Twentynine Palms -- G-5 Government and External Affairs hosted the San Bernardino County Board of Supervisors for a tour of the Combat Center, May 12, 2017.
The function of the County Board of Supervisors is to oversee the operations of the government in their county. San Bernardino is the largest county in the United States with a population of more than 2 million people and contains five military installations, to include the Combat Center.
“What Marines take for granted, what we understand in terms of how the Marine Corps works, the rest of the United States doesn’t,” said Lt. Col. Jason Roach, operations officer, Tactical Training Exercise Control Group. “Working aboard [the Combat Center] I’m also a member of this community so these are my neighbors. Having them out here helps them understand why we operate the way we do.”
Of the five San Bernardino County Supervisors, Chairman Robert Lovingood, 1st District Supervisor and Chairman James Ramos, 3rd District Supervisor, were in attendance along with several members of their staff. The first stop on the tour was Range 400, where supervisors and staff were able to observe Marines training and learn more about how the expansive lands on which we train are used to make our fighting force more effective.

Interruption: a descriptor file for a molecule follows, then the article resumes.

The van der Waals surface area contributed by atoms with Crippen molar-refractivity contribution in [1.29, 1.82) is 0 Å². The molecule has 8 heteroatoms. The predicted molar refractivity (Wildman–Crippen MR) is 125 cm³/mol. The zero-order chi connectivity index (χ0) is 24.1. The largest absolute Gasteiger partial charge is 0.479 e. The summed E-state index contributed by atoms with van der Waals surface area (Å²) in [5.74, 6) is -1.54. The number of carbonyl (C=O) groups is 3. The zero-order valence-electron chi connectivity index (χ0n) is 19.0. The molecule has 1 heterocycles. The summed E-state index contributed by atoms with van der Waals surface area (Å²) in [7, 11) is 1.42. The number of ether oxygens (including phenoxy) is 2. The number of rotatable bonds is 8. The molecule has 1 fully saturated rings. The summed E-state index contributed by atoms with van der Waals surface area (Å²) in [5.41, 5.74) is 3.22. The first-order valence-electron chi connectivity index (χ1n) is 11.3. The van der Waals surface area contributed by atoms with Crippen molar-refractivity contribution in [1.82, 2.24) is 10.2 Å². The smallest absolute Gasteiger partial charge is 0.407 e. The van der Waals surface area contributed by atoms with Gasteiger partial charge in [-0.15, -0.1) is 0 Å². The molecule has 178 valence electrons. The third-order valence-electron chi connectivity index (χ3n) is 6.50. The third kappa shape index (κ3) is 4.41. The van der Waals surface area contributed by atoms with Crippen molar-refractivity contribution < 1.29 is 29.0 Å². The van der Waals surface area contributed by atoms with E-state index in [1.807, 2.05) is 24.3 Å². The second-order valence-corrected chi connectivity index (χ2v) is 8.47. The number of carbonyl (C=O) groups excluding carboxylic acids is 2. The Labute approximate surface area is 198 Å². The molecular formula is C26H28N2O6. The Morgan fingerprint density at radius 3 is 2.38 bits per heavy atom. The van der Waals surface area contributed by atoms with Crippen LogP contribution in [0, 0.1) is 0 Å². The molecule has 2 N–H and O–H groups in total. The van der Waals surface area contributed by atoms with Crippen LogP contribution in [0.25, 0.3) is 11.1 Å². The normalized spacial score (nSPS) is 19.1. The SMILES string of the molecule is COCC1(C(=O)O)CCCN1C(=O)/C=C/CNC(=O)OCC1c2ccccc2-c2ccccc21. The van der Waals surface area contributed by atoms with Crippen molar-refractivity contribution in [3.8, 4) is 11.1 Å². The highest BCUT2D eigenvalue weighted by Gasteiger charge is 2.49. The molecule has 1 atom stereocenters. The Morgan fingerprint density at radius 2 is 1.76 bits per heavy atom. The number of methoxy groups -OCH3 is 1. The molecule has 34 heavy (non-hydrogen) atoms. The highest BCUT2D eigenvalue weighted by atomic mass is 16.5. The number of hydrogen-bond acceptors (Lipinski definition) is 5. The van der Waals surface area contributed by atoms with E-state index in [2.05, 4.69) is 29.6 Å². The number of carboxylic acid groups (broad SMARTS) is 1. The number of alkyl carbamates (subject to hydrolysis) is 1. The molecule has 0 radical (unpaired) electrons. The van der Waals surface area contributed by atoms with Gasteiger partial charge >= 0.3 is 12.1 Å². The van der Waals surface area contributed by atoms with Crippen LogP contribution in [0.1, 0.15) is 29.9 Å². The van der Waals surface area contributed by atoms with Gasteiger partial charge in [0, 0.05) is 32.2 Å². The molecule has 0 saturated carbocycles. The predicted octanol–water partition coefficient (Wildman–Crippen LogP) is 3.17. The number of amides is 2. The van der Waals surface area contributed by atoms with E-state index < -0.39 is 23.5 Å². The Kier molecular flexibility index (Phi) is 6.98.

“The installations in our county are critically important to our economy and also to the protection of our nation,” Lovingood said. “Seeing the service members who keep this country safe conducting live training was incredible.”
Following Range 400, the supervisors and staff were taken to the installation’s Recycling Facility, where they gained insight to the Combat Center’s commitment to conservation and resourcefulness. The next stop on the tour was the Frontline Restaurant where visitors viewed a video highlighting the Combat Center’s training capabilities and enjoyed lunch with Combat Center Commanding General, Brig. Gen. William F. Mullen III.
“What we do has an impact on the rest of the community,” Roach said. “I think if we can all come to a common understanding, like the importance of the base, we’re probably going to be much closer aligned in our viewpoints.”
The tour concluded with a visit to the Battle Simulation Center. There, participants learned about the capabilities of the convoy simulator and its usefulness in preparing units for what they may face in a deployed environment.
“I’m walking away today with confidence in our national security and the relationships we maintain worldwide,” Lovingood said. “It’s not only America we’re protecting, we’re protecting our allies and we’re given a world class training center to do that in. I think the more we let the citizens know what’s being provided for their own protection, the more it strengthens the belief and recognition of the relationship the community and the installation shares.”